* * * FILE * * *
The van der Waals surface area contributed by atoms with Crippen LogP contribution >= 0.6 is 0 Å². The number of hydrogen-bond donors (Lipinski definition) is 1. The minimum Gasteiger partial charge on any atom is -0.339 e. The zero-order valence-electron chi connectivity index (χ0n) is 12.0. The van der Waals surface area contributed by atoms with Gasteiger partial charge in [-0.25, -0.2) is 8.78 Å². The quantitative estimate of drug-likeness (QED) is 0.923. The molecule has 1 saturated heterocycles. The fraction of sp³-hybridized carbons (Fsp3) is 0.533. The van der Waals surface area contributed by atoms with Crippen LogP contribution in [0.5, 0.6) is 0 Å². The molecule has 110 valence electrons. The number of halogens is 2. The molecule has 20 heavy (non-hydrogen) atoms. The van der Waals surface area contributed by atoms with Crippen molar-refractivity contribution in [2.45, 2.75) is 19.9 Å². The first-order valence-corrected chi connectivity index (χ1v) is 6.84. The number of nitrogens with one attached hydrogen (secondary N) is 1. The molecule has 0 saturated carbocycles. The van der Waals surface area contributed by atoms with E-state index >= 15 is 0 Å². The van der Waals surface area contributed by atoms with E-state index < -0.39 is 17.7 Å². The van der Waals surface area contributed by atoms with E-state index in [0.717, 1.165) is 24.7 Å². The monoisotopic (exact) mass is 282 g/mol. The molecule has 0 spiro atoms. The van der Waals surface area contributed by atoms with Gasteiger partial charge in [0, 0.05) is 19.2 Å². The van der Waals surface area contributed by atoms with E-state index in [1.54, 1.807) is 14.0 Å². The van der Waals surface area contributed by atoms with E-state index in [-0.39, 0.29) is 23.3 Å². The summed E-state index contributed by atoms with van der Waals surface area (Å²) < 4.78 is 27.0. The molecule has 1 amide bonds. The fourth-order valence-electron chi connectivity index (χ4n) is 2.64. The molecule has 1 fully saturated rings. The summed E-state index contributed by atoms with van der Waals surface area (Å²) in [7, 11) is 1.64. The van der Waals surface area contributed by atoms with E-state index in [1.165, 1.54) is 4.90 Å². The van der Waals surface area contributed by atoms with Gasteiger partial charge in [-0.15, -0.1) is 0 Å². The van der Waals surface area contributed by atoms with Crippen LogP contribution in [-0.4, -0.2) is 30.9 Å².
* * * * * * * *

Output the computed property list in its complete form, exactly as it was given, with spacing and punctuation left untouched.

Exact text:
The van der Waals surface area contributed by atoms with Crippen LogP contribution >= 0.6 is 0 Å². The number of hydrogen-bond donors (Lipinski definition) is 1. The minimum Gasteiger partial charge on any atom is -0.339 e. The zero-order valence-electron chi connectivity index (χ0n) is 12.0. The van der Waals surface area contributed by atoms with Gasteiger partial charge in [-0.25, -0.2) is 8.78 Å². The quantitative estimate of drug-likeness (QED) is 0.923. The molecule has 1 saturated heterocycles. The fraction of sp³-hybridized carbons (Fsp3) is 0.533. The van der Waals surface area contributed by atoms with Crippen LogP contribution in [0.5, 0.6) is 0 Å². The molecule has 110 valence electrons. The number of halogens is 2. The molecule has 20 heavy (non-hydrogen) atoms. The van der Waals surface area contributed by atoms with Crippen molar-refractivity contribution in [2.45, 2.75) is 19.9 Å². The first-order valence-corrected chi connectivity index (χ1v) is 6.84. The number of nitrogens with one attached hydrogen (secondary N) is 1. The molecule has 0 saturated carbocycles. The van der Waals surface area contributed by atoms with E-state index >= 15 is 0 Å². The van der Waals surface area contributed by atoms with E-state index < -0.39 is 17.7 Å². The van der Waals surface area contributed by atoms with E-state index in [0.717, 1.165) is 24.7 Å². The monoisotopic (exact) mass is 282 g/mol. The molecule has 0 spiro atoms. The van der Waals surface area contributed by atoms with Gasteiger partial charge in [0, 0.05) is 19.2 Å². The van der Waals surface area contributed by atoms with E-state index in [1.54, 1.807) is 14.0 Å². The van der Waals surface area contributed by atoms with E-state index in [-0.39, 0.29) is 23.3 Å². The summed E-state index contributed by atoms with van der Waals surface area (Å²) < 4.78 is 27.0. The molecule has 1 amide bonds. The fourth-order valence-electron chi connectivity index (χ4n) is 2.64. The molecule has 1 fully saturated rings. The summed E-state index contributed by atoms with van der Waals surface area (Å²) in [7, 11) is 1.64. The van der Waals surface area contributed by atoms with E-state index in [1.165, 1.54) is 4.90 Å². The van der Waals surface area contributed by atoms with Gasteiger partial charge in [-0.15, -0.1) is 0 Å². The van der Waals surface area contributed by atoms with Crippen LogP contribution in [-0.4, -0.2) is 30.9 Å².